You bring your newborn baby home from the hospital and have many things on your mind. Feeding schedules, diaper changes and sleep routines color the early days of new-parenthood. But there’s something else that begins on day one you might not have thought about—developing your child’s communication skills. From the very beginning of life, all of our interactions with our children are teaching them how to express their wants and needs to eventually become independent human beings.
In a child care setting like Kiddie Academy®, we provide a consistent focus on developing important communication skills with children of all ages, but it’s something parents can, and should, be doing every day at home as well.
Does it ever feel silly talking to an infant like they could respond back? It might, but this is one of the first things we can do with our children to help them learn reciprocal communication, or the ability to carry on a back-and-forth conversation by listening carefully, responding thoughtfully and using appropriate body language.
The best way to get started with a baby is to practice serve-and-return dialogue, heavy on facial expressions and eye contact. Parents can narrate simple, everyday activities like a diaper change, bath time or a neighborhood walk, stopping to allow baby to “respond” through facial expressions or coos. Reward these interactions with excited verbal and nonverbal expressions to encourage continued responses.
Once your child develops the ability to understand words and phrases, focus on play-based communication development. Not only will this grow your bond with your child, but it will also help them learn how to communicate with others through in-depth interactions.
Put on a puppet or stuffed-animal show together! Start by creating a simple story with your child, letting them take turns voicing different characters and using the puppets to act out different scenarios. Encourage them to ask questions and respond to the puppet's dialogue. Pause occasionally to ask your child open-ended questions about the story, prompting them to elaborate and build on the narrative. Make-believe scenarios like “restaurant” and “grocery store” are also great ways to have fun while focusing on realistic, everyday interactions. Be sure to celebrate their creativity in these situations, and you’ll build their confidence in communication even more.
This age is also a good time to focus on learning to identify and name emotions. By openly discussing their feelings, children are more likely to understand their own emotions and relate to others. When you notice your child has a positive emotion, simply stating something like, “you should feel proud of yourself for putting on your own hat; that’s an important part of dressing yourself,” helps them to name the feeling of pride. The same can be true for negative emotions. When you see your child is experiencing a difficult time with an activity, help them identify it by saying something like, “I see that puzzle is making you feel frustrated; I’m here if you need help.”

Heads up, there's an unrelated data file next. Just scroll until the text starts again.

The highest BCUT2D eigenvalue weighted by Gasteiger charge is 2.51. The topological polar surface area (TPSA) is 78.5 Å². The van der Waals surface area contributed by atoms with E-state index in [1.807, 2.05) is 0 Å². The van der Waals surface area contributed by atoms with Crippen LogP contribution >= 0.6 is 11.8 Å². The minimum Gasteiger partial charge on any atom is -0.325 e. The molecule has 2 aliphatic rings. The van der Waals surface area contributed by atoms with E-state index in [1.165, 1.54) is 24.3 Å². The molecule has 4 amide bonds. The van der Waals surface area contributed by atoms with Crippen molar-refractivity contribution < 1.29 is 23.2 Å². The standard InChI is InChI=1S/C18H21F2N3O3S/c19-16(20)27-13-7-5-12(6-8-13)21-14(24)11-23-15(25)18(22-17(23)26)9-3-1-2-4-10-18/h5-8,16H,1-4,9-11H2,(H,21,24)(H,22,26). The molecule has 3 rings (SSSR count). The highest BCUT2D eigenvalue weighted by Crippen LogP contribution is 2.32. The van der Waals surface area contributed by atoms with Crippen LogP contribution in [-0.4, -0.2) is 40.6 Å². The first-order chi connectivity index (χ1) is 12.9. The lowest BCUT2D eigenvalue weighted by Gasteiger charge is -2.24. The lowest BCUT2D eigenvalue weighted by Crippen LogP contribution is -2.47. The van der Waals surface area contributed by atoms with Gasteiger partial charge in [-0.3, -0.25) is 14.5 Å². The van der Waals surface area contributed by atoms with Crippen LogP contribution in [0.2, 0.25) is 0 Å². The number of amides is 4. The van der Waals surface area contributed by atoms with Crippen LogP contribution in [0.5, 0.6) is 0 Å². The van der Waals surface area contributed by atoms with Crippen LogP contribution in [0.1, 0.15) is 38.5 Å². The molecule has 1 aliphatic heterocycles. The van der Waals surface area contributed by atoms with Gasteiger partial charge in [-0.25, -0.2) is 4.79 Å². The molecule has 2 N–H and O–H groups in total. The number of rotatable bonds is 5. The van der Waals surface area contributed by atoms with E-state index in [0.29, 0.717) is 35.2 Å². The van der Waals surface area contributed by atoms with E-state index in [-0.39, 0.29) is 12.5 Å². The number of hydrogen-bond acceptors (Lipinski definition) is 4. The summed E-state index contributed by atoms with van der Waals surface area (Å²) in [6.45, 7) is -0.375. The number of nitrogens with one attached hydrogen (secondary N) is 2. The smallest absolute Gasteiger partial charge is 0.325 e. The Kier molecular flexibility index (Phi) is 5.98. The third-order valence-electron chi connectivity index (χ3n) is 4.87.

An easy and effective way to encourage preschool-aged children to participate in reciprocal communication is to provide them with a prompt to get a conversation started. Begin by asking open-ended questions like: “What made you smile/laugh today?” “What’s your favorite toy right now?” and “Tell me what your perfect day would be.” Ask thoughtful follow-up questions and encourage elaboration. This activity helps children learn to discuss a variety of topics and share their opinions. It also teaches patient listening when others are sharing their own thoughts. The best part? This activity can be done virtually anywhere, like in the car, at the dinner table or just before bedtime.
Encourage your children to put all of these skills into action by scheduling play dates with friends their age. While allowing for free play, also provide activities that focus on cooperation and dialogue like legos, dolls or cars. Don’t jump in at the first sign of a problem–allow your children to use those skills they’ve learned to see if they can come to a compromise.
At any age, but especially as your children get older, avoid speaking “at” your children, and instead pause to give them time to absorb what you said and develop a response. Imagine a game of catch: you talk, your child listens and responds, then your turn comes again. It's this back-and-forth sharing of thoughts and feelings that helps you understand each other better and builds a strong connection while growing your child’s vocabulary. These skills will then transfer to outside conversations with family, educators, and peers.
Stay focused on simple, everyday ways to boost communication skills in your children from an early age, and they are sure to reap the benefits as they grow.